Your RDA of Irony

English Hystery

On this day in 1649, King Charles I ascended the scaffold. He turned to the crowd and began making perfunctory compliments about English dairy products. With his usual keenness, Charles thought that he was addressing the opening of an agricultural fair. He could not ignore the angry cries of the mob, so Charles offered to cure any of them of scrofula.

Charles, who was known to have lost tic-tac-toe matches to an untrained chicken, had to be informed that he was the guest of honor at his execution. The embarrassed executioneer asked, “Don’t you remember your treason trial?” Charles recalled attending some sort of debate but really hadn’t follow the topic. “Boring lawyer chitchat, you know.”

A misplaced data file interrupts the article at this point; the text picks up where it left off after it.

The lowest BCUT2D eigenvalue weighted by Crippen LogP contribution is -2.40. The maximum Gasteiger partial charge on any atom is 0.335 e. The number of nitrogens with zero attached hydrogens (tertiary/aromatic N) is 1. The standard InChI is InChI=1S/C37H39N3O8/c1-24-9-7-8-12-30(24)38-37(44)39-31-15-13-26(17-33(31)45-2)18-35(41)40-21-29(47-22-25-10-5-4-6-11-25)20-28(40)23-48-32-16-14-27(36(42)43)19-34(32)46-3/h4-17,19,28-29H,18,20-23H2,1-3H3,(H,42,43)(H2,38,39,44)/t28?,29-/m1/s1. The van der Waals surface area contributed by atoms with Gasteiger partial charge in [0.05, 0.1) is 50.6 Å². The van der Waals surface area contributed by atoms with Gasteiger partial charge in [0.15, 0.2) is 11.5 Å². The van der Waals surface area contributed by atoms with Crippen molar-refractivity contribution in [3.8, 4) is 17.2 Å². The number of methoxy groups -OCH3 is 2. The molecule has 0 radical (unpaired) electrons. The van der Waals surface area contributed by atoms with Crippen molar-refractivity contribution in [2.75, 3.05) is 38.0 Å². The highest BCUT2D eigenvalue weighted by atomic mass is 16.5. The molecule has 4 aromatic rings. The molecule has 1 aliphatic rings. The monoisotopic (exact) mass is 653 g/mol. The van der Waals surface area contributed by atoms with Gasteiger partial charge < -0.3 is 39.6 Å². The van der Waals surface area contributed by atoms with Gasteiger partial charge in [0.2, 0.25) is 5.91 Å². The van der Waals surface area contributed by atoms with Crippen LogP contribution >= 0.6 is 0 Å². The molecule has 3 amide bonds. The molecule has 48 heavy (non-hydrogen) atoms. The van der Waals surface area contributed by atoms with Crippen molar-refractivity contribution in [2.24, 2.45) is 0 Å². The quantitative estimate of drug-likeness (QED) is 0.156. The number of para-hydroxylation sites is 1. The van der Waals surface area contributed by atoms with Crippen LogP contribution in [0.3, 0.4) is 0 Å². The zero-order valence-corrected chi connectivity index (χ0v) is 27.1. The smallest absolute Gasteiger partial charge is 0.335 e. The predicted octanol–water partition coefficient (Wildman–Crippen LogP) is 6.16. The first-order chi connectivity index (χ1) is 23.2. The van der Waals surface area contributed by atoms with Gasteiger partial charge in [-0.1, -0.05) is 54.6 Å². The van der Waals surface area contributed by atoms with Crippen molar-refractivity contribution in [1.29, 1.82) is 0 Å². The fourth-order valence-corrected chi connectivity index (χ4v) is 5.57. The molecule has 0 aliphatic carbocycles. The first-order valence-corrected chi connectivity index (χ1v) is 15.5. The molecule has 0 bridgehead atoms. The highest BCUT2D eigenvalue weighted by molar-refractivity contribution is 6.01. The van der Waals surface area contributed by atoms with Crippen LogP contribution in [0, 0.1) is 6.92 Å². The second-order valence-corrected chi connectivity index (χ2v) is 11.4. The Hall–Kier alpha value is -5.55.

Realizing now, however, that he was about to lose more than tic-tac-toe, Charles did rationalize the advantages of decapitation. “Well, it would make painting my portrait easier.”

p.s. I may have taken a few liberties with the last words (and meager thoughts) of Charles I. But the victory of Parliament over the King guaranteed me those liberties. Thank you Mr. Cromwell.

  1. karen finerman says:

    What is scrofula?

  2. Peggles says:

    Whatever scrofula is, it sure sounds nasty!

  3. Scrofula is a disfiguring skin condition that leaves your skin blotched and rubbery. Samuel Johnson had it, so he was not known for his good looks. According to folklore, the touch of a monarch could cure scrofula; until the 18th century, people still believed it. There is a portrait of Queen Anne touching the afflicted; here is an alcoholic woman with dropsy trying to cure scrofula; the patients were lucky that her conditions weren’t contagious.

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